If your answer—Continetti’s, Douthat’s, Salam’s, and so many others’—is for conservatism to keep doing what it’s been doing—another policy journal, another article about welfare reform, another half-day seminar on limited government, another tax credit proposal—even though we’ve been losing ground for at least a century, then you’ve implicitly accepted that your supposed political philosophy doesn’t matter and that civilization will carry on just fine under leftist tenets. Indeed, that leftism is truer than conservatism and superior to it.

Poor Ross Douthat! Perhaps he think he’ll won’t be forced to put a pinch of incense in the fire for his left-handed support of Hillary. You’d think a man as well read in history as he would realize that it is folks like him that are the first on the line.

A Hillary presidency will be pedal-to-the-metal on the entire Progressive-left agenda, plus items few of us have yet imagined in our darkest moments. Nor is even that the worst. It will be coupled with a level of vindictive persecution against resistance and dissent hitherto seen in the supposedly liberal West only in the most “advanced” Scandinavian countries and the most leftist corners of Germany and England. We see this already in the censorship practiced by the Davoisie’s social media enablers; in the shameless propaganda tidal wave of the mainstream media; and in the personal destruction campaigns—operated through the former and aided by the latter—of the Social Justice Warriors. We see it in Obama’s flagrant use of the IRS to torment political opponents, the gaslighting denial by the media, and the collective shrug by everyone else.

It’s absurd to assume that any of this would stop or slow—would do anything other than massively intensify—in a Hillary administration. It’s even more ridiculous to expect that hitherto useless conservative opposition would suddenly become effective. For two generations at least, the Left has been calling everyone to their right Nazis. This trend has accelerated exponentially in the last few years, helped along by some on the Right who really do seem to merit—and even relish—the label. There is nothing the modern conservative fears more than being called “racist,” so alt-right pocket Nazis are manna from heaven for the Left. But also wholly unnecessary: sauce for the goose. The Left was calling us Nazis long before any pro-Trumpers tweeted Holocaust denial memes. And how does one deal with a Nazi—that is, with an enemy one is convinced intends your destruction? You don’t compromise with him or leave him alone. You crush him.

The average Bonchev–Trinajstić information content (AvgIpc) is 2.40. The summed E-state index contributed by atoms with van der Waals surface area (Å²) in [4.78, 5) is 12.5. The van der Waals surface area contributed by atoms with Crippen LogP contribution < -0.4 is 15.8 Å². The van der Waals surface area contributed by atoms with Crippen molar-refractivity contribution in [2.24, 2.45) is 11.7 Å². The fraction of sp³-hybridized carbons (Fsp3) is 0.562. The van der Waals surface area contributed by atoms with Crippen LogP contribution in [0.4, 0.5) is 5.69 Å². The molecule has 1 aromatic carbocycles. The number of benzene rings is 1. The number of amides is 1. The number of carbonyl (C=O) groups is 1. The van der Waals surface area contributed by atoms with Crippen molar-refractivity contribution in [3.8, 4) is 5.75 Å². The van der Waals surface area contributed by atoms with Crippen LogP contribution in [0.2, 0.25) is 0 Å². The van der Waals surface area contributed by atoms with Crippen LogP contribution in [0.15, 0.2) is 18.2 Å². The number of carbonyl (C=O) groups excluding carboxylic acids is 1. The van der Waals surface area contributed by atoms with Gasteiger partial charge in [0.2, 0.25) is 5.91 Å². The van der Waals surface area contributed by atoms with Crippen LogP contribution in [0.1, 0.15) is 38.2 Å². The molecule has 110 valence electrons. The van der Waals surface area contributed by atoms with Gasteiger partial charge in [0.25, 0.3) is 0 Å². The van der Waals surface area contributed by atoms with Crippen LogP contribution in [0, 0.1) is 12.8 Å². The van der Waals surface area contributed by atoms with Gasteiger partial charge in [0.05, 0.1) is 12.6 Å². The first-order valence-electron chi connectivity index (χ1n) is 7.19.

The emphasis is mine—and it should be yours, too. Next time some idiot calls you a “racist”, say “I’m a sexist, too.”

Solutions? What do you mean “solutions”? He said it at the beginning. Fight.

If it hadn’t been abundantly clear for the last 50 years, the campaign of 2015-2016 must surely have made it evident to even the meanest capacities that the intelligentsia—including all the organs through which it broadcasts its propaganda—is overwhelmingly partisan and biased. Against this onslaught, “conservative” media is a nullity, barely a whisper…

Second, our Washington Generals self-handicap and self-censor to an absurd degree…Our “leaders” and “dissenters” bend over backward to play by the self-sabotaging rules the Left sets for them. Fearful, beaten dogs have more thymos.

Yes, Trump “departs from conservative orthodoxy in so many ways that National Review still hasn’t stopped counting.” So what. In almost any category you can mention, except perhaps hair care, which is a wash, whatever you can say bad about Trump you can say worse about Hillary.

The key realization is that you are not voting for Hillary: you are voting for the permanence of leftism, for the dominance of the system, the end of the republic. Did you think if you elected her you’d get only her?

[Conservatives strategy] is insane. This is the mark of a party, a society, a country, a people, a civilization that wants to die. Trump, alone among candidates for high office in this or in the last seven (at least) cycles, has stood up to say: I want to live. I want my party to live. I want my country to live. I want my people to live. I want to end the insanity.

Yes, Trump is worse than imperfect. So what?